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How does bank interest on client accounts affect VAT recovery for law firms?

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The services of solicitors are usually liable to VAT, which allows law firms to recover input VAT paid on related expenses. But with higher bank interest rates and more money being received from client accounts, things have changed considerably recently. This has forced law firms to contemplate issues around the vague definition of "incidental income" for partial exemption purposes as well as the fair distribution of interest to their clients. 

Recognising bank interest as unexpected revenue 

Bank interest is classified as exempt from VAT. This means that receipt of interest could bring a law firm into the realms of being partially exempt for VAT recovery purposes.  

However, it’s permissible to ignore income that is “incidental” from any partial exemption calculations. This could bring law firms back into being able to fully recover the VAT incurred on costs.  

The definition of what is “incidental” is not defined in legislation and is open to interpretation. HM Revenue & Customs provide their interpretation within guidance available online. Broadly, interest that is passively received, such as from deposit accounts, and is not reported on by auditors, can be treated as incidental and disregarded for partial exemption purposes. 

However, there’s an example in case law where interest from client accounts was rejected as incidental. This was a CJEU (Court of Justice of the European Union) case concerning a property management company that was allowed to retain interest earned on client monies it held awaiting transactions. Because the business was required to hold the funds as a “direct, necessary and permanent” extension of its normal activities, the interest earned could not be disregarded for VAT. 

With the significant rise in interest rates, this issue has been brought into sharp focus for many firms that face a potential reduction in the amount of input VAT that they can claim.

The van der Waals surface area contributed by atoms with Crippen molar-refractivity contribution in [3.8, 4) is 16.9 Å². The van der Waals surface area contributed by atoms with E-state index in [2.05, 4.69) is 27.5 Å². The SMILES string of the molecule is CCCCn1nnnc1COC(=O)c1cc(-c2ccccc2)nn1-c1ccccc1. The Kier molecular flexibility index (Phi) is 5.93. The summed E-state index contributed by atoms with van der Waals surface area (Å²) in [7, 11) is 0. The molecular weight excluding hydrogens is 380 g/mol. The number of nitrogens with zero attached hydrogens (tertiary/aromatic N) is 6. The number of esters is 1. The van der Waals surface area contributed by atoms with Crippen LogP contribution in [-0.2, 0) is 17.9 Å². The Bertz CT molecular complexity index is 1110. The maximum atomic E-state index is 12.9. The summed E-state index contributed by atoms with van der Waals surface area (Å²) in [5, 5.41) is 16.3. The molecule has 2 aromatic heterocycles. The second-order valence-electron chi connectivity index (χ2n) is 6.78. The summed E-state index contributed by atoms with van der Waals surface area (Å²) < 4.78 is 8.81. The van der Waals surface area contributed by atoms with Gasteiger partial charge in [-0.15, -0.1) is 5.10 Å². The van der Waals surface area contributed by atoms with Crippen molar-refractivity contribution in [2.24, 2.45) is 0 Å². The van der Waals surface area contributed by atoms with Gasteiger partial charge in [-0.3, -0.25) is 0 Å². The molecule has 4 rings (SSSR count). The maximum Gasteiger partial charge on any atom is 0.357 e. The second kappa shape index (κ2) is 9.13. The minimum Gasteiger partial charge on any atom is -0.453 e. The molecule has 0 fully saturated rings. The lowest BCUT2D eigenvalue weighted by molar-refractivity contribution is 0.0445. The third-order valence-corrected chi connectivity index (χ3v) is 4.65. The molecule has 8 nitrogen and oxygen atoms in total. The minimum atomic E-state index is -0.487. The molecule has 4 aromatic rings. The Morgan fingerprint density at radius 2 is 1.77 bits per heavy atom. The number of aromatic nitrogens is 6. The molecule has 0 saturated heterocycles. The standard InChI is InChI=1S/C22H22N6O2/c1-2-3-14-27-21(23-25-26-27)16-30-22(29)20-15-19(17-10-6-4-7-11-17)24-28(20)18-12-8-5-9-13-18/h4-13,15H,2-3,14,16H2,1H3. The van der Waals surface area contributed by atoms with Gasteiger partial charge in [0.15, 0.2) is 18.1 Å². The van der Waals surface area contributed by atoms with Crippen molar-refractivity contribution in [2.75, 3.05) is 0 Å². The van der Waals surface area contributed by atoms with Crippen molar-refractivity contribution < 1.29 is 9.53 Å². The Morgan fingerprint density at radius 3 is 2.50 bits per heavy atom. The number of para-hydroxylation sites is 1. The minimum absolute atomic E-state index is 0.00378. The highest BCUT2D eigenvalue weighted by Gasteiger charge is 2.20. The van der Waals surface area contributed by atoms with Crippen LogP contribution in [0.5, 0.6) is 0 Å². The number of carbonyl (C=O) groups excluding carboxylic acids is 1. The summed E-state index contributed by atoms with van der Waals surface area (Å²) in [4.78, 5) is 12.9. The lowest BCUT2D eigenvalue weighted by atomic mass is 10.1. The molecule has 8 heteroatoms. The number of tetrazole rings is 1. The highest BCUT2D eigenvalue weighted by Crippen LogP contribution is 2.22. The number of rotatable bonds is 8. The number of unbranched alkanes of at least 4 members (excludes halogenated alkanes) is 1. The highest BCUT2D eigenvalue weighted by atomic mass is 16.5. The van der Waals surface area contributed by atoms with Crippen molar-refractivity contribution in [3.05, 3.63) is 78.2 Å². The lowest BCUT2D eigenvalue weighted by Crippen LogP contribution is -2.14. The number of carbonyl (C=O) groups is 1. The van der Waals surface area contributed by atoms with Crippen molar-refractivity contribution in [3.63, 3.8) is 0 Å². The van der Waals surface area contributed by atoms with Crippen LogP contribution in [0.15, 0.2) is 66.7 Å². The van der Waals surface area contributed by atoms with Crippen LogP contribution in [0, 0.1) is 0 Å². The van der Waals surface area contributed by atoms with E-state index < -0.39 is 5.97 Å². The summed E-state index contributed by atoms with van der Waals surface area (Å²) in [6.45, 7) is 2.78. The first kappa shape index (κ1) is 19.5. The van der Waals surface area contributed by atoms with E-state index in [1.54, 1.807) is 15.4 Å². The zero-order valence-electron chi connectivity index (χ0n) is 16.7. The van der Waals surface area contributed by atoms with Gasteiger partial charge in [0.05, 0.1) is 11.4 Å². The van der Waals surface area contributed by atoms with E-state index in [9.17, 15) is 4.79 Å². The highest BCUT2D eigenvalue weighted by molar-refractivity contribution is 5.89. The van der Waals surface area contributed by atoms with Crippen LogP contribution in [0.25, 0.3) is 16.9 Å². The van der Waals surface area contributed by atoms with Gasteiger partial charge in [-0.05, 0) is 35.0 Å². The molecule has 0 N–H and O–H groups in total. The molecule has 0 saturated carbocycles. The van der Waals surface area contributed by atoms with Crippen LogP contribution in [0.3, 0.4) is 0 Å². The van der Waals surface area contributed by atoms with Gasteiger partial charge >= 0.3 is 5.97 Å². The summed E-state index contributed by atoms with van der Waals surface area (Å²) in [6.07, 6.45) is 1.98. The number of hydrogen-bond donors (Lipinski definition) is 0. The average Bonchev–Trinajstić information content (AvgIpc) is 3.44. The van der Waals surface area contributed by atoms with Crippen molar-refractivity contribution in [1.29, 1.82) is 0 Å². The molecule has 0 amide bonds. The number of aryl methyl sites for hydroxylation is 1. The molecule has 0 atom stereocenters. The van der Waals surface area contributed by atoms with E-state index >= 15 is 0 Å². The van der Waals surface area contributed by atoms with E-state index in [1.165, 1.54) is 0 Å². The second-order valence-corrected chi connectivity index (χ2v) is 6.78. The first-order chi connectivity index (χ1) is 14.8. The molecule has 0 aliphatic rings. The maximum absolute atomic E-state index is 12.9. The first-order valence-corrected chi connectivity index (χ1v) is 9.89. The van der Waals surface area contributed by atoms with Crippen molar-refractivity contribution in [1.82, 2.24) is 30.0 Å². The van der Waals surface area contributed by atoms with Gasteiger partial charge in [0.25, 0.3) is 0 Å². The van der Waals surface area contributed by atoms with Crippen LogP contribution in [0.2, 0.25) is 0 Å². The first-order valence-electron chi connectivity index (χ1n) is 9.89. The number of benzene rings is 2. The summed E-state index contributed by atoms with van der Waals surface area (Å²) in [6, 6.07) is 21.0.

Things to think about 

There’s a risk that solicitors could become partially exempt due to the spike in interest earnings, which would limit their capacity to recover residual VAT. If it’s apparent that not all interest received is “incidental”, law firms will need to make  regular partial exemption calculations to determine their VAT recovery position. 

Happily, even if interest can’t be treated as incidental, many law firms will still able to recover all of their input VAT under the de minimis rules. These rules permit you to receive a relatively low level of exempt income before any restriction to VAT recovery. However, to support that this is your VAT profile, the calculations need to be undertaken for each VAT return period affected. 

What do you need to do?

Consider your sources of interest (client account vs. own account) and reach a position on whether each of these is capable of being treated as incidental or not. If not, undertake partial exemption calculations to determine whether your VAT recovery is restricted or whether you’re within the permitted de minimis limits.

Whatever the outcome, it’s clear that some action needs to be taken in this area and you’ll need to document your calculations and the decisions you’ve reached.

Please get in touch with our specialist Legal or VAT team for further information and advice. You can find contact details on the Our People section of the website. Alternatively, call 033 024 0888 or email enquiry@larking-gowen.co.uk.

Lisa Grovesmith

 

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Larking Gowen

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